‘Oh no you haven’t!’ our host told her firmly. ‘I have not authorised the site where you booked to accept any of my payments—my guests pay when they arrive here. This is my home and I don’t need to let your anger in here. Goodbye!’

With that, she closed the door in their face!

I immediately had visions of this couple trying vainly to find somewhere else to stay for the night, with no success. Yet I suppose our host had every right to deny them entry. Why should she let such an angry spirit affect the calm, peaceful environment she had created in her beautiful B & B?

At that point, I decided I needed to reassure her we at least were not angry guests.

‘Well, we certainly come here with joy and not anger,’ I told her. ‘And I hope we bring peace as well.’

I would have liked to say more, but our conversation ended there, as the owner had to go. However, as I relaxed in our lovely accommodation, this whole story kept buzzing in my mind. And soon I found myself wondering what kind of baggage I take into any place I enter. As a child of God, I have God’s Spirit in me, so hopefully I would carry something at least of the love and grace of God with me wherever I go, in some sort of tangible way. Hopefully too, at least some of those fruits of the Spirit—love, joy, peace, patience, kindness, goodness, faithfulness, gentleness and self-control—would also be evident in the words I say and the way I treat others. Yet… surely there have been many times when I have entered someone’s home or business with anger… or judgment… or plain old grumpiness in my heart?

It’s a sobering thought that we have been entrusted with carrying God’s peace and light into the places we go, isn’t it? We can choose to open our hearts and joyfully do this—or we can decide to close them and, in the process, only add to others’ burdens. We can bless—or we can curse. The choice is ours.

The Lord bless you and keep you; the Lord make his face shine upon you and be gracious to you; the Lord turn his face toward you and give you peace. Numbers 6:24-26

Read Full Post »

I hate to admit it, but sometimes I can become so good at feeling sorry for myself for one reason or another that all the lovely things around me do not get a look-in. Instead of stepping back and seeing the whole picture, I focus in on only one little part—and perhaps even the darkest, most uninteresting part at that. At times too, I can be so busy airing my woes that those various gentle, encouraging words spoken or sent to me simply go unheard or ignored.

Does this scenario sound familiar to you? I hope not—but I suspect we all might fall into this trap at times.

Recently, I tried to begin arranging some more speaking engagements for the coming year, but soon gave up. It’s all too hard, I decided. What groups or organisations want to arrange anything right now, given all this COVID uncertainty? Even if some events are set up, no doubt they will need to be postponed, just like many of my speaking engagements were last year.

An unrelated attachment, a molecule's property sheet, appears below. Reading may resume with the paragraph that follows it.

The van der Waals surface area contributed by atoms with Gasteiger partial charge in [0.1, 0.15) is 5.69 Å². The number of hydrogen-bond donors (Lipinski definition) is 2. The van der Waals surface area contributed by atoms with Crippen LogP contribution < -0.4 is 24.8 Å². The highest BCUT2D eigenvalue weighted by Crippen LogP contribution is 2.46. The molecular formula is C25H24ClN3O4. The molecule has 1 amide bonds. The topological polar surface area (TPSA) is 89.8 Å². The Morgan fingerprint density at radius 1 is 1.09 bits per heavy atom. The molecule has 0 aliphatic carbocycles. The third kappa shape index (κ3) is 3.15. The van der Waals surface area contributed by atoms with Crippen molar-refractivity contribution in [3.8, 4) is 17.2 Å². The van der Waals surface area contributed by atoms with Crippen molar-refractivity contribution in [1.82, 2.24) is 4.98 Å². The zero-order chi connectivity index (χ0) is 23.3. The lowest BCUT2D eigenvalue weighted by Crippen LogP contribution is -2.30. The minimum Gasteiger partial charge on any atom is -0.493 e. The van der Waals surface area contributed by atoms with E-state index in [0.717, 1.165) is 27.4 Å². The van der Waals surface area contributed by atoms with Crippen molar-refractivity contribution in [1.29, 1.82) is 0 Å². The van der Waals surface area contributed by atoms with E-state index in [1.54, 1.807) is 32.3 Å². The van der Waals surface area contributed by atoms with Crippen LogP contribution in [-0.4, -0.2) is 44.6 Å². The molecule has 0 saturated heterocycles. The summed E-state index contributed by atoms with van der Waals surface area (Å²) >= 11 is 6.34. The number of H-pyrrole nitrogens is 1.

In the midst of this delightful bout of self-pity, an email popped into my inbox from a lady I met way back in 2013 when I spoke at an event at her church in another state and have not seen since. In it, she told me she had been looking for a book to read when she thought of me. She had enjoyed my most recent novel when it was released a year ago and wondered if I was writing another one—perhaps a sequel? Then she added a few, final, lovely words: Your inspirational writing is very needed.

In my self-pitying state, I almost missed this simple, little, closing sentence. I read it, but I did not take time to savour her words or truly allow them to encourage me—at least, not then. But thankfully, God alerted me to this state of affairs soon after via yet another encouraging email, this time from a lady I have never met. She told me she had ‘been fortunate enough’ to find my first two novels, Heléna and All the Days of My Life, in a ‘Save the Children’ op shop and wanted to enquire about another of my books. Then she concluded by thanking me for the truly Christian perspective in my novels.

At that point, I began to realise God was up to something. Yes, these women had written my two lovely, little emails, but God had surely inspired them to do so to spur me on to keep going in the coming year. What an Encourager God truly can be to us each day via the Spirit in us and via others, as we listen and take note! And how important it is to pass this encouragement on too, just as these women did for me.

Today, whatever is happening in your life, may you too hear and truly receive God’s gentle encouragement deep in your spirit. May you not miss those moments, as I almost did. And may God use us all to reach out and encourage others as often as we can.

Let us hold unswervingly to the hope we profess, for he who promised is faithful. And let us consider how we may spur one another on toward love and good deeds. Hebrews 10:24

Read Full Post »